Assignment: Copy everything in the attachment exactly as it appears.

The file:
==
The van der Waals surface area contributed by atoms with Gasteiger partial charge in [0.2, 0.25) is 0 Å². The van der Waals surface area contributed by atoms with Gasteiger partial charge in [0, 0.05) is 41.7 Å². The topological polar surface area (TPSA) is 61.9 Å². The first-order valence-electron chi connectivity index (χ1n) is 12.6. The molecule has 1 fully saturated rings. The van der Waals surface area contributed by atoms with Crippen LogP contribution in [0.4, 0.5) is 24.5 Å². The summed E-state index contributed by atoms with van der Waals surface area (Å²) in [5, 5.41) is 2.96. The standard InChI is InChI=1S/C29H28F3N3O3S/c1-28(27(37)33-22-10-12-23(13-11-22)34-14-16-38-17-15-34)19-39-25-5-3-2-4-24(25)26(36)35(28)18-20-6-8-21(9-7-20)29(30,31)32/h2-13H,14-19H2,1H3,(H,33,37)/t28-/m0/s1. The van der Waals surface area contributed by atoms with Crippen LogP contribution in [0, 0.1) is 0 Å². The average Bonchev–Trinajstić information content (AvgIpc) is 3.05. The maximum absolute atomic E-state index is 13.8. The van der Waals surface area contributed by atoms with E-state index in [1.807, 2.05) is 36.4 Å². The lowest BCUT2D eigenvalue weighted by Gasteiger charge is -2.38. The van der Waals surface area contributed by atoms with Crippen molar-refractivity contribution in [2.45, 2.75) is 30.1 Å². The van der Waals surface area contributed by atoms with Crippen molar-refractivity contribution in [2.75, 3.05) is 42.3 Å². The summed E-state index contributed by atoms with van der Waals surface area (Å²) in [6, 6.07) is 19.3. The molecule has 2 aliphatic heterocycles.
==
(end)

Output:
The van der Waals surface area contributed by atoms with Gasteiger partial charge in [0.2, 0.25) is 0 Å². The van der Waals surface area contributed by atoms with Gasteiger partial charge in [0, 0.05) is 41.7 Å². The topological polar surface area (TPSA) is 61.9 Å². The first-order valence-electron chi connectivity index (χ1n) is 12.6. The molecule has 1 fully saturated rings. The van der Waals surface area contributed by atoms with Crippen LogP contribution in [0.4, 0.5) is 24.5 Å². The summed E-state index contributed by atoms with van der Waals surface area (Å²) in [5, 5.41) is 2.96. The standard InChI is InChI=1S/C29H28F3N3O3S/c1-28(27(37)33-22-10-12-23(13-11-22)34-14-16-38-17-15-34)19-39-25-5-3-2-4-24(25)26(36)35(28)18-20-6-8-21(9-7-20)29(30,31)32/h2-13H,14-19H2,1H3,(H,33,37)/t28-/m0/s1. The van der Waals surface area contributed by atoms with Crippen LogP contribution in [0, 0.1) is 0 Å². The average Bonchev–Trinajstić information content (AvgIpc) is 3.05. The maximum absolute atomic E-state index is 13.8. The van der Waals surface area contributed by atoms with E-state index in [1.807, 2.05) is 36.4 Å². The lowest BCUT2D eigenvalue weighted by Gasteiger charge is -2.38. The van der Waals surface area contributed by atoms with Crippen molar-refractivity contribution in [2.45, 2.75) is 30.1 Å². The van der Waals surface area contributed by atoms with Crippen molar-refractivity contribution in [2.75, 3.05) is 42.3 Å². The summed E-state index contributed by atoms with van der Waals surface area (Å²) in [6, 6.07) is 19.3. The molecule has 2 aliphatic heterocycles.